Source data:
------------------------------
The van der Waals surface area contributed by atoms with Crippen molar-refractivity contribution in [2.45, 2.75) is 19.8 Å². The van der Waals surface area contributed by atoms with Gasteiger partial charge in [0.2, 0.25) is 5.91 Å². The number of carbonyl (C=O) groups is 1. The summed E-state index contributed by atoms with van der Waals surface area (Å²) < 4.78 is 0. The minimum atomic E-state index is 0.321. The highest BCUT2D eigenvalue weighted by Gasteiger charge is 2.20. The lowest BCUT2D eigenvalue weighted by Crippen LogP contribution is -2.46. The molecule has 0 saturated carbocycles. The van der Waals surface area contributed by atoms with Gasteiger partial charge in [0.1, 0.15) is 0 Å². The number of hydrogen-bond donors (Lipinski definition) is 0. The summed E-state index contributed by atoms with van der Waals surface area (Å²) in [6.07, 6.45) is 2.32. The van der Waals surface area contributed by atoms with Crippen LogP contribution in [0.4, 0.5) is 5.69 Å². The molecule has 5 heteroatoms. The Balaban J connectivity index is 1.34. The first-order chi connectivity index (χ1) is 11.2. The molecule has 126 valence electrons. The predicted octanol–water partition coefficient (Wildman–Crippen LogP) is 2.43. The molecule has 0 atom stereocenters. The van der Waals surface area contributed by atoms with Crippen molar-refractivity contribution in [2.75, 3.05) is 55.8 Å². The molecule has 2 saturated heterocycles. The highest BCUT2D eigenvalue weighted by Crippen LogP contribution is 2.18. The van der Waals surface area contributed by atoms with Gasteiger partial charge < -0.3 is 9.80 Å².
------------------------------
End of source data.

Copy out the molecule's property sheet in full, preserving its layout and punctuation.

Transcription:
The van der Waals surface area contributed by atoms with Crippen molar-refractivity contribution in [2.45, 2.75) is 19.8 Å². The van der Waals surface area contributed by atoms with Gasteiger partial charge in [0.2, 0.25) is 5.91 Å². The number of carbonyl (C=O) groups is 1. The summed E-state index contributed by atoms with van der Waals surface area (Å²) < 4.78 is 0. The minimum atomic E-state index is 0.321. The highest BCUT2D eigenvalue weighted by Gasteiger charge is 2.20. The lowest BCUT2D eigenvalue weighted by Crippen LogP contribution is -2.46. The molecule has 0 saturated carbocycles. The van der Waals surface area contributed by atoms with Gasteiger partial charge in [0.1, 0.15) is 0 Å². The number of hydrogen-bond donors (Lipinski definition) is 0. The summed E-state index contributed by atoms with van der Waals surface area (Å²) in [6.07, 6.45) is 2.32. The van der Waals surface area contributed by atoms with Crippen LogP contribution in [0.4, 0.5) is 5.69 Å². The molecule has 5 heteroatoms. The Balaban J connectivity index is 1.34. The first-order chi connectivity index (χ1) is 11.2. The molecule has 126 valence electrons. The predicted octanol–water partition coefficient (Wildman–Crippen LogP) is 2.43. The molecule has 0 atom stereocenters. The van der Waals surface area contributed by atoms with Crippen molar-refractivity contribution in [2.75, 3.05) is 55.8 Å². The molecule has 2 saturated heterocycles. The highest BCUT2D eigenvalue weighted by Crippen LogP contribution is 2.18. The van der Waals surface area contributed by atoms with Gasteiger partial charge < -0.3 is 9.80 Å².